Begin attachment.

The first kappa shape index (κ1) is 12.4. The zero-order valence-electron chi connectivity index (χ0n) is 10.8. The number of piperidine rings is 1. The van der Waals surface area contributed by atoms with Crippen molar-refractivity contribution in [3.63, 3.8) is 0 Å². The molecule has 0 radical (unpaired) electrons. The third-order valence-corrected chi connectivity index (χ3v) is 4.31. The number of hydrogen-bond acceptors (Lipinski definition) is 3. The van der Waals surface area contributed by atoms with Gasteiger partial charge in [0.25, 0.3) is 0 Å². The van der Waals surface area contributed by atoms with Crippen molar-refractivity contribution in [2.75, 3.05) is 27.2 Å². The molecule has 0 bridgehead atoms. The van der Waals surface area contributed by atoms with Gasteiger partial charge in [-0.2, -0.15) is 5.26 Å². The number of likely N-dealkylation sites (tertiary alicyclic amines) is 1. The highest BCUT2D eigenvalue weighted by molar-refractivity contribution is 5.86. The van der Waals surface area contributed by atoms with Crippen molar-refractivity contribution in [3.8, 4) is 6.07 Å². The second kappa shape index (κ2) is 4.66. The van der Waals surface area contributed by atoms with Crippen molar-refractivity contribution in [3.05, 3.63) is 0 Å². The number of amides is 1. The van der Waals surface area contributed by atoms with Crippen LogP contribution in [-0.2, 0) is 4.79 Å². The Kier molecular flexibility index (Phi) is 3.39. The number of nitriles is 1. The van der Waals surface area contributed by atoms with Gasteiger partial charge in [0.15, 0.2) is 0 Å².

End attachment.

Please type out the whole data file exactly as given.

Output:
The first kappa shape index (κ1) is 12.4. The zero-order valence-electron chi connectivity index (χ0n) is 10.8. The number of piperidine rings is 1. The van der Waals surface area contributed by atoms with Crippen molar-refractivity contribution in [3.63, 3.8) is 0 Å². The molecule has 0 radical (unpaired) electrons. The third-order valence-corrected chi connectivity index (χ3v) is 4.31. The number of hydrogen-bond acceptors (Lipinski definition) is 3. The van der Waals surface area contributed by atoms with Gasteiger partial charge in [0.25, 0.3) is 0 Å². The van der Waals surface area contributed by atoms with Crippen molar-refractivity contribution in [2.75, 3.05) is 27.2 Å². The molecule has 0 bridgehead atoms. The van der Waals surface area contributed by atoms with Gasteiger partial charge in [-0.2, -0.15) is 5.26 Å². The number of likely N-dealkylation sites (tertiary alicyclic amines) is 1. The highest BCUT2D eigenvalue weighted by molar-refractivity contribution is 5.86. The van der Waals surface area contributed by atoms with Crippen molar-refractivity contribution in [3.8, 4) is 6.07 Å². The second kappa shape index (κ2) is 4.66. The van der Waals surface area contributed by atoms with Crippen molar-refractivity contribution in [3.05, 3.63) is 0 Å². The number of amides is 1. The van der Waals surface area contributed by atoms with Crippen LogP contribution in [-0.2, 0) is 4.79 Å². The Kier molecular flexibility index (Phi) is 3.39. The number of nitriles is 1. The van der Waals surface area contributed by atoms with Gasteiger partial charge in [0.15, 0.2) is 0 Å².